The photo above is of a piece, or shard, of clay pottery given to me by my teacher, Susanna Aarnio. Her father collected it, along with many other pieces, from the fields of their family farm. It is about 6000 years old, from the Typical Comb Ceramic period. On the right side of the shard there is a reddish patch, evidence of red ochre from iron oxide, that had been added to the clay paste. Red ochre was revered because of its connection with the colour red, to blood and to life force. Red ochre has been present in human burials since the Palaeolithic Age, and in pottery in Finland beginning in the Early Comb Ceramic period. In effect, the potter “enlivened” her pot—reinforced its animacy—and thereby assisted in its transformation from raw clay to a relational pot person, ready to play its role in both domestic and ritual settings.
In addition to sacred art objects, there are sacred art performances—for example, drumming, lamenting, and singing of incantations. In this case, agency is achieved through a spirit presence being drawn into and ‘animating’ the performance.
|Woman performing Karelian lament, or itkuvirsi|
That is, a person effective in lamenting, drumming or singing runes enhances receptivity to the presence of spirit and may lose conscious direction of the performance. In surrendering to the experience, to the action of spirit, performers frequently do not remember details of it afterward. It is during this period of the presence of spirit, acting with and through the shaman/performer, that agency is exercised to mediate contact with other world beings.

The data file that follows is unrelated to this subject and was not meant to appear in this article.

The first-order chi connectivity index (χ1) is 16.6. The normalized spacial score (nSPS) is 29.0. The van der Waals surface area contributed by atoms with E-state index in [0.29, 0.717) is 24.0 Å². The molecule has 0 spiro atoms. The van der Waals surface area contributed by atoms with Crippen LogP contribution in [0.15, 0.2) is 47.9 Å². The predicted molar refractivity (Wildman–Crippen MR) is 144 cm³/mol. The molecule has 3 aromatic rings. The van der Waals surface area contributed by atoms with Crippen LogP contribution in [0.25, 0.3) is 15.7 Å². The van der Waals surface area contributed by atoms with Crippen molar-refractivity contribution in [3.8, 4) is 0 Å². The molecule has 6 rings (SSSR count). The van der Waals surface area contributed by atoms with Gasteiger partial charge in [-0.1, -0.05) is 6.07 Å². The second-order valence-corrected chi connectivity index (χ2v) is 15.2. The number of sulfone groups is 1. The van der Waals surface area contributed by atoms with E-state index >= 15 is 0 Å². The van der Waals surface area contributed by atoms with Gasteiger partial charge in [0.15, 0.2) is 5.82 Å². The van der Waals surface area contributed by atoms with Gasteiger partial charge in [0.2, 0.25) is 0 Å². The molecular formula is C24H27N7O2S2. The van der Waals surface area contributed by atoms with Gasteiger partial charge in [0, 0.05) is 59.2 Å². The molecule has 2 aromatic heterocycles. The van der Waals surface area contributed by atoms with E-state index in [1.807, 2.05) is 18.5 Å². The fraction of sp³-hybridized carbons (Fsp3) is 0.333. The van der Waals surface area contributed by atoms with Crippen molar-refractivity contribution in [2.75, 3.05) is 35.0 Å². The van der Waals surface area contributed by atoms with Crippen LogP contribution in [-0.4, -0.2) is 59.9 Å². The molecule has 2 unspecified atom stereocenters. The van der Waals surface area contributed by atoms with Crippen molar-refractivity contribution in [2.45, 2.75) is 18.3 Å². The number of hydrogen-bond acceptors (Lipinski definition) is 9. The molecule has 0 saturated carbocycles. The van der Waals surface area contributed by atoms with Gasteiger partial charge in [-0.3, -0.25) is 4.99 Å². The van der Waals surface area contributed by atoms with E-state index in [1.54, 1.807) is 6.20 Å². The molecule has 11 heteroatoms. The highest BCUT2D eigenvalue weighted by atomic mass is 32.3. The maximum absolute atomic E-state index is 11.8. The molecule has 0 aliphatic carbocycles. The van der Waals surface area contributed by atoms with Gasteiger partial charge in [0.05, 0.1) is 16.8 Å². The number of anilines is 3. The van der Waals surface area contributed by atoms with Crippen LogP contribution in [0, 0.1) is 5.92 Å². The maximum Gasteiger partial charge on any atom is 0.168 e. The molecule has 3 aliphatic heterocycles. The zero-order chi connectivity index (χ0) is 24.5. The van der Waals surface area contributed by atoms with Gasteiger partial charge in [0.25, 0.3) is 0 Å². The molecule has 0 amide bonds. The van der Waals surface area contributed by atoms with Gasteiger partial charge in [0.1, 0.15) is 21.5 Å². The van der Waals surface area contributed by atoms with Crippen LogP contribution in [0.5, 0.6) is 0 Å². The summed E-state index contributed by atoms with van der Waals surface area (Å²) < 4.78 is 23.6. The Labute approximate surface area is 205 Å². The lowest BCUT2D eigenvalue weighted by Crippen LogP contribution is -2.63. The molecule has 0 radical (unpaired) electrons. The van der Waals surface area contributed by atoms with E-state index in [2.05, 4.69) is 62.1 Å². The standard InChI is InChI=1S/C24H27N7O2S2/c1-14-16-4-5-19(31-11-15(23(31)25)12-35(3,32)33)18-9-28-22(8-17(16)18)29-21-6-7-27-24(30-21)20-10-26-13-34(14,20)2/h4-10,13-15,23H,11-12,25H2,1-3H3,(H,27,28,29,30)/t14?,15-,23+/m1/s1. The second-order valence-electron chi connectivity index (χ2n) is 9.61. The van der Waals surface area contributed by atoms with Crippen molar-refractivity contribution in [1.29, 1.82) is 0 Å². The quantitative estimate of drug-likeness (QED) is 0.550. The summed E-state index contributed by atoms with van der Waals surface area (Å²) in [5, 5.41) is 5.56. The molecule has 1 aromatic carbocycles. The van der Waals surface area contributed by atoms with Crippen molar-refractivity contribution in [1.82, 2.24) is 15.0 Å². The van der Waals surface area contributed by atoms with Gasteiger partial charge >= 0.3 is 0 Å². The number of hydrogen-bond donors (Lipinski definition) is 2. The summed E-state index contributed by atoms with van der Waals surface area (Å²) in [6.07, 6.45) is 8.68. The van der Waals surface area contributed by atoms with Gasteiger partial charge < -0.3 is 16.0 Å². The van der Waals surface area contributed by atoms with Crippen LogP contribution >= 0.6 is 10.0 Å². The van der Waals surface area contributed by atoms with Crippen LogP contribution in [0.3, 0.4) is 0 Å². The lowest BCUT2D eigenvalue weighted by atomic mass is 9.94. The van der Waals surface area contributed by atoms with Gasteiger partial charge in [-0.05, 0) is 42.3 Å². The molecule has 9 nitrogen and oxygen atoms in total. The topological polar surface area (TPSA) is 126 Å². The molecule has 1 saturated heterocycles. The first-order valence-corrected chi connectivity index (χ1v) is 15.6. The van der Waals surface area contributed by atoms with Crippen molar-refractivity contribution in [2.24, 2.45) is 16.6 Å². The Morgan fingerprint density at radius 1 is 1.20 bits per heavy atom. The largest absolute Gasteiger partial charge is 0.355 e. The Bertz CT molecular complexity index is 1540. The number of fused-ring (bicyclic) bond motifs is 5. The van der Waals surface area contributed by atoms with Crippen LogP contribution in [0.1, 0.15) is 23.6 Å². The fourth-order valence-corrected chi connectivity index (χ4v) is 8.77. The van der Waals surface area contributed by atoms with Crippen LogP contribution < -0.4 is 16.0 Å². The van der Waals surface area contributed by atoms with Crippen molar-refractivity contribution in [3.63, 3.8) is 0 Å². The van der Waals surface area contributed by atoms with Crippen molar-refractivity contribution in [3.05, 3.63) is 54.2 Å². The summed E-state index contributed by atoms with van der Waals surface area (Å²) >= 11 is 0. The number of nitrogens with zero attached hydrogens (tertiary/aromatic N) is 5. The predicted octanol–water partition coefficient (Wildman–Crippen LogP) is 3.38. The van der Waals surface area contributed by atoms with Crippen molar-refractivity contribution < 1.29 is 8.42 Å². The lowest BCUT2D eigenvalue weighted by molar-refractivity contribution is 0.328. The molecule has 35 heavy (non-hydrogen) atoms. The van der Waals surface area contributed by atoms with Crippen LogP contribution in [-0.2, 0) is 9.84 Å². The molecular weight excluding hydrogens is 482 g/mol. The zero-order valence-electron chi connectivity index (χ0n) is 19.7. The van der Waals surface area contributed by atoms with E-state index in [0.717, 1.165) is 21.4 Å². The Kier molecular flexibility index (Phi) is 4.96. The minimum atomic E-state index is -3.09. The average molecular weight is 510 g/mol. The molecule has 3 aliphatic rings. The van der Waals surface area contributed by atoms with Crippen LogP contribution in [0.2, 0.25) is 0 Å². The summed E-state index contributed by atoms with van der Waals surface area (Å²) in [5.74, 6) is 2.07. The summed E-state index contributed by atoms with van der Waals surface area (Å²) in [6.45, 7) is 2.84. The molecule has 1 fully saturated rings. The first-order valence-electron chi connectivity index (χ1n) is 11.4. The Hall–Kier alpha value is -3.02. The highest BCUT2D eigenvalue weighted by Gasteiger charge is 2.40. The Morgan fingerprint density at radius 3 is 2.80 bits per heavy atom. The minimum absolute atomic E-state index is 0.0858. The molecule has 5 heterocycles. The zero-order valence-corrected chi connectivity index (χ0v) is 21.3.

In the view of Tom Bender (2006), when we apply the concept of “sacred arts” to the creative practices of traditional indigenous societies, “many of our familiar concepts are transformed”. For example, “beauty”—a primary category of the aesthetics of modern art—can become for sacred art a form of offering to spirit, as well as an avenue for uncovering truths at a deeper level. “Decorating” an object might mean making apparent through designs and colours the actual encounters of people with beings and places of the other world.
"Situated Shamanic Practices"
As we have seen, establishing the primary meaning of objects and performances of the sacred arts, and avoiding “iconocentrism”, requires that we analyse their archaeological contexts, searching for their actual use in what Herva and Ikäheimo call “situated practices”. What are common situated practices of a specifically shamanic nature that incorporated sacred arts, known from Mesolithic and Neolithic Finland?
A few examples are presented here, preliminary to sketching the role of sacred arts over many millennia in Finland. Let us recall that by definition, the ‘products’ of the sacred arts are active and relational, with the agency to help the shaman establish and mediate “appropriate conduct and relations” with regard to energies and beings of the other world.